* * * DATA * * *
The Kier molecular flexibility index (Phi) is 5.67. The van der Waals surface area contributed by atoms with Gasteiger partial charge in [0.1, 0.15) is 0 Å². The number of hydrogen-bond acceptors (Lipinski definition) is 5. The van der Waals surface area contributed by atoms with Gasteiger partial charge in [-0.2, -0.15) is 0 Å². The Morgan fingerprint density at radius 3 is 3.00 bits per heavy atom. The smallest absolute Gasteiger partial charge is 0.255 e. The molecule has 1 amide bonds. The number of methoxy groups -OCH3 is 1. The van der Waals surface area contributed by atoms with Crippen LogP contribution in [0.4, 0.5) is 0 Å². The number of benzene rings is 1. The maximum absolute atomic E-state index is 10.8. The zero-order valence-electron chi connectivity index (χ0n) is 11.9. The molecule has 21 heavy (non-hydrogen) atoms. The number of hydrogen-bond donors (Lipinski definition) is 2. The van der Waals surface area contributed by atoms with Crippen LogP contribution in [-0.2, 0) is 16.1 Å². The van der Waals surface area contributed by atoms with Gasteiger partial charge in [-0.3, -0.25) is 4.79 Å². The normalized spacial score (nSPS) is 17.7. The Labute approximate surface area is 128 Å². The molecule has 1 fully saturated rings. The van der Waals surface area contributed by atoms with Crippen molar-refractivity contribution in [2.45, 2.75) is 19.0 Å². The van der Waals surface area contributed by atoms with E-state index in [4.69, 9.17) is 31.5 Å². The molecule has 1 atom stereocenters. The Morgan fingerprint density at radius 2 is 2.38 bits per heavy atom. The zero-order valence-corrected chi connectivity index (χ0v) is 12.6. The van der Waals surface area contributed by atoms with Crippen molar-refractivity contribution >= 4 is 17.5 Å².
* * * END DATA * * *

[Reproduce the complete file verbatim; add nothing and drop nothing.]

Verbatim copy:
The Kier molecular flexibility index (Phi) is 5.67. The van der Waals surface area contributed by atoms with Gasteiger partial charge in [0.1, 0.15) is 0 Å². The number of hydrogen-bond acceptors (Lipinski definition) is 5. The van der Waals surface area contributed by atoms with Gasteiger partial charge in [-0.2, -0.15) is 0 Å². The Morgan fingerprint density at radius 3 is 3.00 bits per heavy atom. The smallest absolute Gasteiger partial charge is 0.255 e. The molecule has 1 amide bonds. The number of methoxy groups -OCH3 is 1. The van der Waals surface area contributed by atoms with Crippen LogP contribution in [0.4, 0.5) is 0 Å². The number of benzene rings is 1. The maximum absolute atomic E-state index is 10.8. The zero-order valence-electron chi connectivity index (χ0n) is 11.9. The molecule has 21 heavy (non-hydrogen) atoms. The number of hydrogen-bond donors (Lipinski definition) is 2. The van der Waals surface area contributed by atoms with Crippen LogP contribution in [-0.2, 0) is 16.1 Å². The van der Waals surface area contributed by atoms with Gasteiger partial charge in [-0.3, -0.25) is 4.79 Å². The normalized spacial score (nSPS) is 17.7. The Labute approximate surface area is 128 Å². The molecule has 1 fully saturated rings. The van der Waals surface area contributed by atoms with Crippen molar-refractivity contribution in [2.45, 2.75) is 19.0 Å². The van der Waals surface area contributed by atoms with E-state index in [4.69, 9.17) is 31.5 Å². The molecule has 1 atom stereocenters. The Morgan fingerprint density at radius 2 is 2.38 bits per heavy atom. The zero-order valence-corrected chi connectivity index (χ0v) is 12.6. The van der Waals surface area contributed by atoms with Crippen molar-refractivity contribution >= 4 is 17.5 Å².